I sincerely hope that behind-the-scenes offers have been made to Russia to pull back some of the worst sanctions here in exchange for a Russian cessation to the war. That would be a good way to use these tools.

As simple punishment, however, they may just lead to escalation.

— Emma Ashford (@EmmaMAshford) February 28, 2022

If Putin ultimately stops entertaining Western negotiators and unleashes the big war, the death and misery that it will cause will be his responsibility. But the world in which such a war is possible has been forged jointly by Russia and the United States, starting twenty-three years ago.

— Masha Gessen: How the Kosovo Air War Foreshadowed the Crisis in Ukraine, February 15, 2022

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And while the tanks rolled…

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One way or the other…

“This splitting of the atoms has changed everything, save our modes of thinking and thus we drift towards unparalleled catastrophe.” …Einstein

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Thanks, I’ve heard this term but never really understood what it meant.

It’s sad how people can think that compassion, morality, and a sense of higher purpose were not just as human as greed, hate, and delusion.

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Biden used veto when UN was about to stop Israel Palestine war. No leader on the world stage can be ascribed pure Buddhist mindfulness

The following is an interesting thread on the racism of media with this war:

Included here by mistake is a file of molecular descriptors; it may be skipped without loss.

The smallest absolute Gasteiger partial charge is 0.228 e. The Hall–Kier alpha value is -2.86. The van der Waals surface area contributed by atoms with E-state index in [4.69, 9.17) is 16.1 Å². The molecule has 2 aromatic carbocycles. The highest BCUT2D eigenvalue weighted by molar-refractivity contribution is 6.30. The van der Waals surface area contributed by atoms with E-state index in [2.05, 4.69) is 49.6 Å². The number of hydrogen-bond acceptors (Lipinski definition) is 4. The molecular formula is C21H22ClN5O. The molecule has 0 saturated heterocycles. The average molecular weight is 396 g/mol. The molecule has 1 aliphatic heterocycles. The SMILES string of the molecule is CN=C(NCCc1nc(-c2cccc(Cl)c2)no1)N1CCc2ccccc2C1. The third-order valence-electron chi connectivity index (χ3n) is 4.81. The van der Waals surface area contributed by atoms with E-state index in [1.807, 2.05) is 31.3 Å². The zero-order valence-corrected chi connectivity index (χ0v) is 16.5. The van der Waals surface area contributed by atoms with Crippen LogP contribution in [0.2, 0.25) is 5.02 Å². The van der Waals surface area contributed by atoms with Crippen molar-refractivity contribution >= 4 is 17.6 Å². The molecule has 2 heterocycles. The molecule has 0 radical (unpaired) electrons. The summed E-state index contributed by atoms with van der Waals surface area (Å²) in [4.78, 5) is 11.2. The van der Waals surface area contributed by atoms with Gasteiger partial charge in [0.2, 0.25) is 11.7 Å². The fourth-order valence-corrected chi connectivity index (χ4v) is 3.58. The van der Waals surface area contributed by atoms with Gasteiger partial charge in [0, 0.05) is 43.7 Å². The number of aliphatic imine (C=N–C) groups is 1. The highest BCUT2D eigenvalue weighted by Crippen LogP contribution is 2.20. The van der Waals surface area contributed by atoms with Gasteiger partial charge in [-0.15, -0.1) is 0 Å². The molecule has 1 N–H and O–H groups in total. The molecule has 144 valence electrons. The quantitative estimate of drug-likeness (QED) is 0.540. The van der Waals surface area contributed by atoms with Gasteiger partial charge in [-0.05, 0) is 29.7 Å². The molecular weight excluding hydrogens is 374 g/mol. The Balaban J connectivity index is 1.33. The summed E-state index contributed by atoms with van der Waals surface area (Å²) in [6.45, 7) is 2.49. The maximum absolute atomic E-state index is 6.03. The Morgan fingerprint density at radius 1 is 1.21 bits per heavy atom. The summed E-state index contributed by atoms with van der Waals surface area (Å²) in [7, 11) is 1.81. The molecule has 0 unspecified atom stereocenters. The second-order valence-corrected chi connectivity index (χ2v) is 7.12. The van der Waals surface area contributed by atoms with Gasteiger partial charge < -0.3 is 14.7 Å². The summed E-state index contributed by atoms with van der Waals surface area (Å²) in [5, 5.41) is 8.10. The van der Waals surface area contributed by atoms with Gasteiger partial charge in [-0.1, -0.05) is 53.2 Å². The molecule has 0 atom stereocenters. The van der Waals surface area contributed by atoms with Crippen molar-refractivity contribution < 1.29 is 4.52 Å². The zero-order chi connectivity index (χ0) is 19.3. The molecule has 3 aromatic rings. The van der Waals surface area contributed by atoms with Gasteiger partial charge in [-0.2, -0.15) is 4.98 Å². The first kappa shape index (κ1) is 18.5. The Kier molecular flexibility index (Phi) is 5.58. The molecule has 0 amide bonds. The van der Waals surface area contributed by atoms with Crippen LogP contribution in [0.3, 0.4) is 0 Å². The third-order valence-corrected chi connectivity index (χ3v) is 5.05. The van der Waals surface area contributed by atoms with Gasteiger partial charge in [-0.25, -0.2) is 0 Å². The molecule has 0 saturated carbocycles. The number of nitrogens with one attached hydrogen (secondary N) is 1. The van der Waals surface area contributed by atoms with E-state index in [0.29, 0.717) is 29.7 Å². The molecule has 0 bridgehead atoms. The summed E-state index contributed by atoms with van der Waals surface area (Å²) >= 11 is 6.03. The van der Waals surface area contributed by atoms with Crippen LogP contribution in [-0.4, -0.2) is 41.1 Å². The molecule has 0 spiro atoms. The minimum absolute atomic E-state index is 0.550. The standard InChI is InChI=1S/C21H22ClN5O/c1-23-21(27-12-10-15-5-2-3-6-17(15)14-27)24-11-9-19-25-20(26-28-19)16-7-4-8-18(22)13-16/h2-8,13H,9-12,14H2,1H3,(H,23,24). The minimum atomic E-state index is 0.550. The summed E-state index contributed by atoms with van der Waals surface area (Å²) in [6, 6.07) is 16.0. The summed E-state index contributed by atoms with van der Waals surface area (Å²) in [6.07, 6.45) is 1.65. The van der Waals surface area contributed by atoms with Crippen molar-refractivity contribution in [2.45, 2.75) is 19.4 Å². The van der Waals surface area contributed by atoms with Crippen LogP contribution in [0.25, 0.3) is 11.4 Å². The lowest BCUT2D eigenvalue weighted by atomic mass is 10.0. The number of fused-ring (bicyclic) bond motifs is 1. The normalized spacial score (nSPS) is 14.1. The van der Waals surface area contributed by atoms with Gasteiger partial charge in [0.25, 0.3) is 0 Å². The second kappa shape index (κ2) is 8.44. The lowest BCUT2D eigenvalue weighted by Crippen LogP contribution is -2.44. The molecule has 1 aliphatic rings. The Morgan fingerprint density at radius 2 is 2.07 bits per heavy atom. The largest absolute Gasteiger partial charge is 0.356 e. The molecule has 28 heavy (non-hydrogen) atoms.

https://twitter.com/non_philosophy/status/1498000420815396872?t=1zrNgZadw0DTaBdsGNMG0w&s=08

It’s perfectly normal to feel more concerned with those closer to us, either personally or because of group belongings – culture, ethnicity, etc. But we should extend those circles and break down barriers.

So, in the spirit of Thich Nhat Hanh, today I’m the Ukranian kid trying to escape, and the Russian soldier marching into the city, and the victims and refugees that don’t “look like me” nor are European nor from a so-called “civilised” nation, and the non-white Ukranians having a harder time entering Poland.

Feel free to add.

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Thank you for sharing that thread on Twitter and yes, it’s a bit silly to see how people are suddenly more compassionate just because the situation or people might be more familiar to them.

On the border with Poland, I just have to add that the Ukrainians are just incredibly lucky because they are not entering the EU as refugees. Rather, they are already allowed to enter the EU through a previous agreement between Ukraine and the EU. They will only become refugees/seeking asylum after staying for 90 days. No EU country can refuse them, for now.